Please join with me in commemorating a group of three British Muslim martyrs. Seriously.
Haroon Jahan, Abdul Nasir, and Shazad Ali died Tuesday night in Birmingham’s impoverished Winson Green area. After two days of rioting, looting, and casual arson, mainly by black gangs, the local community despaired of seeking help from a police force that was not making the slightest effort to intervene to defend them. As the small businessmen and shopkeepers of the area, the local South Asian community had most to lose. Organizing from the local mosque, they dispatched groups of young volunteers to patrol the area. A speeding car hit a group of these community defenders, killing three. (The driver is charged with murder). The victims were classic hard-working immigrants, one a mechanic, another ran a car wash. In the words of one observer, “They lost their lives for other people, doing the job of the police. They weren’t standing outside a mosque, a temple, a synagogue or a church – they were standing outside shops where everybody goes. They were protecting the community as a whole.”
If you have been following media coverage of the British riots, you have seen a great many explanations of the violence, including such classic theories as urban deprivation, youth unemployment, and anger at police racism, and all have some substance. What has been fascinating this time round is to see how even the most mainstream liberal outlets – even the New York Times – have focused on the vicious hooliganism and criminality driving the mobs, how they are driven not by an inchoate rage against injustice but by strictly rational desires for high-class consumer goods. Some even remark on the growth of “feral” gangs of white people, black and white.
What has been lacking in all this coverage, though, is the simple fact that the state and the police have failed utterly in their most basic duty to provide law, order and security, the fundamental justification for the existence of state mechanism. If there is no security and no deterrence, then there is no reason whatever why people should not do exactly what they want, grab whatever goods they happen to desire and, presumably, carry out whatever property or sexual crimes appeal to them. For honest city dwellers in poor areas, the right to property has been repealed.
You may think that’s an exaggeration until you see exactly how London police in particular responded to the riots, literally ceding control of large areas of the city to mobs for whole nights. Presumably they are too busy studying their manuals on community relations actually to get their hands dirty. Senior officers are meanwhile too heavily engaged figuring out how to sell details of the victims’ sufferings to the news media for the usual bribes. Everyone knows that no punishment will be inflicted on even the tiny minority of rioters who happen to get arrested, with the exception of two or three high-profile offenders.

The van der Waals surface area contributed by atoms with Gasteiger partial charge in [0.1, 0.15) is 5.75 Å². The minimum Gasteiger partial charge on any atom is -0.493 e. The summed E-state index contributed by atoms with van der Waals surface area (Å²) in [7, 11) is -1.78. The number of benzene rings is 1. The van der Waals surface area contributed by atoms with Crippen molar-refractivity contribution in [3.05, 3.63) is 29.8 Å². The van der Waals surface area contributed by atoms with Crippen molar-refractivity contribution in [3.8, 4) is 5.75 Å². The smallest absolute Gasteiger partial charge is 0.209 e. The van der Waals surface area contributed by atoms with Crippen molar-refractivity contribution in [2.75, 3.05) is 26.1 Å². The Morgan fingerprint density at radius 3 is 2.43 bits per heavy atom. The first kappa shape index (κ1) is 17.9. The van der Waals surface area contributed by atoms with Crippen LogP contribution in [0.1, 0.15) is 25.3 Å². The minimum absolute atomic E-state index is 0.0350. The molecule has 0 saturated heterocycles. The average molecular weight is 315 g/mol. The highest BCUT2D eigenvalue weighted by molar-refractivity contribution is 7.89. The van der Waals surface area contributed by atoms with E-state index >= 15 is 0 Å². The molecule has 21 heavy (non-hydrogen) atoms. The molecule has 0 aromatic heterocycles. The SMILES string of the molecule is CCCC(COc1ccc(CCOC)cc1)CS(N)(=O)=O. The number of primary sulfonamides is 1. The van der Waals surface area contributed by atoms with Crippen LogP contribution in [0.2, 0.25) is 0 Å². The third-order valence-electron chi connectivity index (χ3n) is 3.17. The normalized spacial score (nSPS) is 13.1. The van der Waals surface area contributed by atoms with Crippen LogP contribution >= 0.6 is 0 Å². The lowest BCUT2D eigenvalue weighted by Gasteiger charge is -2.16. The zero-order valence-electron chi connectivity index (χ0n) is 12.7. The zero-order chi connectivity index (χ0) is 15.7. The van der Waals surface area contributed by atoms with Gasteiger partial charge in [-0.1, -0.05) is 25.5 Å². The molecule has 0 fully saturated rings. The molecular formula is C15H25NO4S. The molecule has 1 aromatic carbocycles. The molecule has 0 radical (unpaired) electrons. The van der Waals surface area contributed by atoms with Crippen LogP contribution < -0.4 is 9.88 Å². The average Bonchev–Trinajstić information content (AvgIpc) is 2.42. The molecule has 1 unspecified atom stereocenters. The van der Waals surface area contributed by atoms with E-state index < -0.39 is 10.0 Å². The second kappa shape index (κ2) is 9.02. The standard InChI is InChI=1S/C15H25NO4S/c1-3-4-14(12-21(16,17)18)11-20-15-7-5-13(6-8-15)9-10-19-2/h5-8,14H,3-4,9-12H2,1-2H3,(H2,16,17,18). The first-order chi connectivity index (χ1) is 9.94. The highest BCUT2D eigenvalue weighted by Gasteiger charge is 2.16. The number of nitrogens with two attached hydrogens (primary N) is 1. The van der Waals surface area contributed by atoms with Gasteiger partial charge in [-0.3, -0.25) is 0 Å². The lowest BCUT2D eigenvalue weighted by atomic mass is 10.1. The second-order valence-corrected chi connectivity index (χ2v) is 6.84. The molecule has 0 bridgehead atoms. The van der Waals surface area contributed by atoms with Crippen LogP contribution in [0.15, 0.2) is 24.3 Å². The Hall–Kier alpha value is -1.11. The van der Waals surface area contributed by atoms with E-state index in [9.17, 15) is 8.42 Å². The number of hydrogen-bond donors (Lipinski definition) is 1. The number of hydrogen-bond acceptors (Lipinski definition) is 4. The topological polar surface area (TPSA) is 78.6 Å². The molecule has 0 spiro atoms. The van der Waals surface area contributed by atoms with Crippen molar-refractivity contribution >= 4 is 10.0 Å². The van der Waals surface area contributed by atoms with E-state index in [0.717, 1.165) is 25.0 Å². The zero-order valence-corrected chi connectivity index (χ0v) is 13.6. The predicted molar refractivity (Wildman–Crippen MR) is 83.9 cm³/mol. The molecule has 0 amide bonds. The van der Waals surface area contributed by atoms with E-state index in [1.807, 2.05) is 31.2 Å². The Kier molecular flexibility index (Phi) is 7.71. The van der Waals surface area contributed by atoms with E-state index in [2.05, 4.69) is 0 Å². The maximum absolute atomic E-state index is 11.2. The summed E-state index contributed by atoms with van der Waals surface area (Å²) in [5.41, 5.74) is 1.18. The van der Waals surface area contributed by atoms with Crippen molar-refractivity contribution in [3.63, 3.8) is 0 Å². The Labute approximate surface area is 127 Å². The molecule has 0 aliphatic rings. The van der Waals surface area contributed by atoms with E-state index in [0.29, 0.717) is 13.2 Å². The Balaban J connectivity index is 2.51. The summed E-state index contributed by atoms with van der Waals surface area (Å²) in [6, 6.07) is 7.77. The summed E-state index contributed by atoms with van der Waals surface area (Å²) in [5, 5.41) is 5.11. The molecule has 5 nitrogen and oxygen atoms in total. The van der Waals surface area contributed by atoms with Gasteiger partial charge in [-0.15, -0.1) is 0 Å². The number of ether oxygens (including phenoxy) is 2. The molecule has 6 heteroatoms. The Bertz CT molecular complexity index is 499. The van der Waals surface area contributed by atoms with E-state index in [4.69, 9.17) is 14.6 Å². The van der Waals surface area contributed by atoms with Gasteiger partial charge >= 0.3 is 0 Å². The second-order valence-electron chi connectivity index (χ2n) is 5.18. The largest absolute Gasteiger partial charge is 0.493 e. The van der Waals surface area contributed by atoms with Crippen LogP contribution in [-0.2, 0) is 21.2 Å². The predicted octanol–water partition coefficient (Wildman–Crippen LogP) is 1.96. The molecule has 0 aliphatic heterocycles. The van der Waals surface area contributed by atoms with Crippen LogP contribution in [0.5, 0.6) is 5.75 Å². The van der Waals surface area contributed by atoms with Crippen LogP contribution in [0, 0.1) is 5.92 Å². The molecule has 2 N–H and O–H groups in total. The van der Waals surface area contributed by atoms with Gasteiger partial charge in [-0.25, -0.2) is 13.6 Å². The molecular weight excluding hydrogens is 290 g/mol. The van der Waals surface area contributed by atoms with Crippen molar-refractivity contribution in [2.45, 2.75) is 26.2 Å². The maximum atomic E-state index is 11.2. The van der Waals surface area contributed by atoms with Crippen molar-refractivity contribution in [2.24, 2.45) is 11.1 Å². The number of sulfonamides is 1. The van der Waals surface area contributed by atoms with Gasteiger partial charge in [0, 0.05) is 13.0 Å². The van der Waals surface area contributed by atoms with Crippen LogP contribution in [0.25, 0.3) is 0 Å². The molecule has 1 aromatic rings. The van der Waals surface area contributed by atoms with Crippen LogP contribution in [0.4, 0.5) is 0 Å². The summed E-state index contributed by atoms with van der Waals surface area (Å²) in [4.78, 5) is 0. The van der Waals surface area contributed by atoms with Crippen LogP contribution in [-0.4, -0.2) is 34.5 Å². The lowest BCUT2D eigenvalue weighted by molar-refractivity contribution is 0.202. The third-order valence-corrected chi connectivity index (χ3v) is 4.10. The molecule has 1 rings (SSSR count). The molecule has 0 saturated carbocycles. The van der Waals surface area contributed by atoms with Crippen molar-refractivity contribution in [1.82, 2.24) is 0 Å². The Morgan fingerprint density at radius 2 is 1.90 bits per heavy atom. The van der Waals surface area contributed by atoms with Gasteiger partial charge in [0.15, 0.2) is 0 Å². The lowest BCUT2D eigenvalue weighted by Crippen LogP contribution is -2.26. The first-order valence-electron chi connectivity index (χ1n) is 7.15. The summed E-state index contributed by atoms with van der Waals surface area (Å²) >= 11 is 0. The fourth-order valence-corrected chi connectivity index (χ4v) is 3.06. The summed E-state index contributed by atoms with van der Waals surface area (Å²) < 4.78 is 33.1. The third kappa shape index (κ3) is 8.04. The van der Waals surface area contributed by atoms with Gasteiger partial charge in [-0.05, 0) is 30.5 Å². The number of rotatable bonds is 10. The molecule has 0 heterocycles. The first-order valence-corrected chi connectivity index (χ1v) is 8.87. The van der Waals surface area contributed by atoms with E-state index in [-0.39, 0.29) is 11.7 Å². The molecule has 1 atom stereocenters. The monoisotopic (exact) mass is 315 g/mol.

If anyone suggests actually using force to suppress mob violence, the official response is one of appalled horror. When citizens demanded that police used water cannon – highly effective and non-lethal – British Home Secretary Theresa May explained, as to a badly behaved child, “The way we police in Britain is not through use of water cannon. The way we police in Britain is through consent of communities.” (By the way, “communities” in this usage does not include people who obey the law: it is more or less synonymous with street gangs). Anyway, mainland British police don’t even have devices like water cannon: why on earth would they need them in London’s green and pleasant land? As riots and popular complaints mounted, the government finally conceded, and a news headline in today’s Daily Telegraph – too good to be parody – reads “Water Cannon Available At 24 Hours Notice” (“Excuse me, lads, can you hold on a while? The cannon will be here shortly”). Nobody, of course, is pointing out how differently the crisis would have developed in the US, where citizens would have access to firearms. How does that ”unhealthy American obsession with guns” look to you now?
So what do you do if the state no longer exists to provide its basic functions of public protection? We have in fact returned to the original world portrayed by Thomas Hobbes, who knew that “the state of men without civil society (which state may be called the state of nature) is nothing but a war of all against all; and that in that war, all have a right to all things.” To secure their safety in such an environment, people have to find alternative means of defense, and that is what they have been doing.
The most moving aspect of the recent British crisis has been the pictures of ordinary citizens who despair of the absent police and resort to their own means to defend their community. Overwhelmingly, the most active and effective groups have been Middle Eastern and Asian immigrants, who actually know from bitter experience how tenuous the state actually is, and who understand that they must rely on community and kin. Turks, Kurds and Sikhs have formed community defense groups that sometimes look more like militias than neighborhood watch groups, and the gangs, wisely, have learned to avoid those areas. If commercial life survives in the attacked areas, it will be entirely due to those defenders, whose contributions will be forgotten or maligned in the mendacious official reports that will appear in the coming months. All honor to those groups.
And that is why I say that Haroon Jahan and his friends were not just heroes but martyrs. They died for the cause of social order, and the safeguarding of life and property, the most basic human rights. May they rest in peace.